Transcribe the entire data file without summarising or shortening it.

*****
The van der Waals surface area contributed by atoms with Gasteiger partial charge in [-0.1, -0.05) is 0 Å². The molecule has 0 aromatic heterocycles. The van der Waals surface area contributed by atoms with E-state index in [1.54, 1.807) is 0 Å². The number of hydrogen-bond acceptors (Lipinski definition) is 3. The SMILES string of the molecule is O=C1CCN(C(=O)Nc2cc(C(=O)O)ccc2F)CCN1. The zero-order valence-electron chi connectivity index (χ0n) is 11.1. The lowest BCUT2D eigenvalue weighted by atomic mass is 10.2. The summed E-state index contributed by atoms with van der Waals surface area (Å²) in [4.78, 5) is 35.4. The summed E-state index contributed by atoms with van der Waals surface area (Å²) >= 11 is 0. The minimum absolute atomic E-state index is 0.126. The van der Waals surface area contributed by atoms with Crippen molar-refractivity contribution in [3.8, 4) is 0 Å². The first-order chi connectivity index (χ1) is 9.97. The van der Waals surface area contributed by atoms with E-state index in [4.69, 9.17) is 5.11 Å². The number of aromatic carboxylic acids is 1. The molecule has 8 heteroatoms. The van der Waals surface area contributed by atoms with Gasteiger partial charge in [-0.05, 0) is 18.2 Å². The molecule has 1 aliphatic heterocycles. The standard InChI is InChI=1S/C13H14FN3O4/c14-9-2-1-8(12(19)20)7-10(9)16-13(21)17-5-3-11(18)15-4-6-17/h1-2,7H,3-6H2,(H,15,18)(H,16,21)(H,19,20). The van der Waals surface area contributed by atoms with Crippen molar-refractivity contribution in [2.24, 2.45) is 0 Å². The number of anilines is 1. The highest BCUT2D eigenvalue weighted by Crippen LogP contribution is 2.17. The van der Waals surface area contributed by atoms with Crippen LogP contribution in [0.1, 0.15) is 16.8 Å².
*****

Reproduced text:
The van der Waals surface area contributed by atoms with Gasteiger partial charge in [-0.1, -0.05) is 0 Å². The molecule has 0 aromatic heterocycles. The van der Waals surface area contributed by atoms with E-state index in [1.54, 1.807) is 0 Å². The number of hydrogen-bond acceptors (Lipinski definition) is 3. The SMILES string of the molecule is O=C1CCN(C(=O)Nc2cc(C(=O)O)ccc2F)CCN1. The zero-order valence-electron chi connectivity index (χ0n) is 11.1. The lowest BCUT2D eigenvalue weighted by atomic mass is 10.2. The summed E-state index contributed by atoms with van der Waals surface area (Å²) in [4.78, 5) is 35.4. The summed E-state index contributed by atoms with van der Waals surface area (Å²) >= 11 is 0. The minimum absolute atomic E-state index is 0.126. The van der Waals surface area contributed by atoms with Crippen molar-refractivity contribution in [3.8, 4) is 0 Å². The first-order chi connectivity index (χ1) is 9.97. The van der Waals surface area contributed by atoms with E-state index in [4.69, 9.17) is 5.11 Å². The number of aromatic carboxylic acids is 1. The molecule has 8 heteroatoms. The van der Waals surface area contributed by atoms with Gasteiger partial charge in [-0.05, 0) is 18.2 Å². The molecule has 1 aliphatic heterocycles. The standard InChI is InChI=1S/C13H14FN3O4/c14-9-2-1-8(12(19)20)7-10(9)16-13(21)17-5-3-11(18)15-4-6-17/h1-2,7H,3-6H2,(H,15,18)(H,16,21)(H,19,20). The van der Waals surface area contributed by atoms with Crippen molar-refractivity contribution in [2.24, 2.45) is 0 Å². The number of anilines is 1. The highest BCUT2D eigenvalue weighted by Crippen LogP contribution is 2.17. The van der Waals surface area contributed by atoms with Crippen LogP contribution in [0.1, 0.15) is 16.8 Å².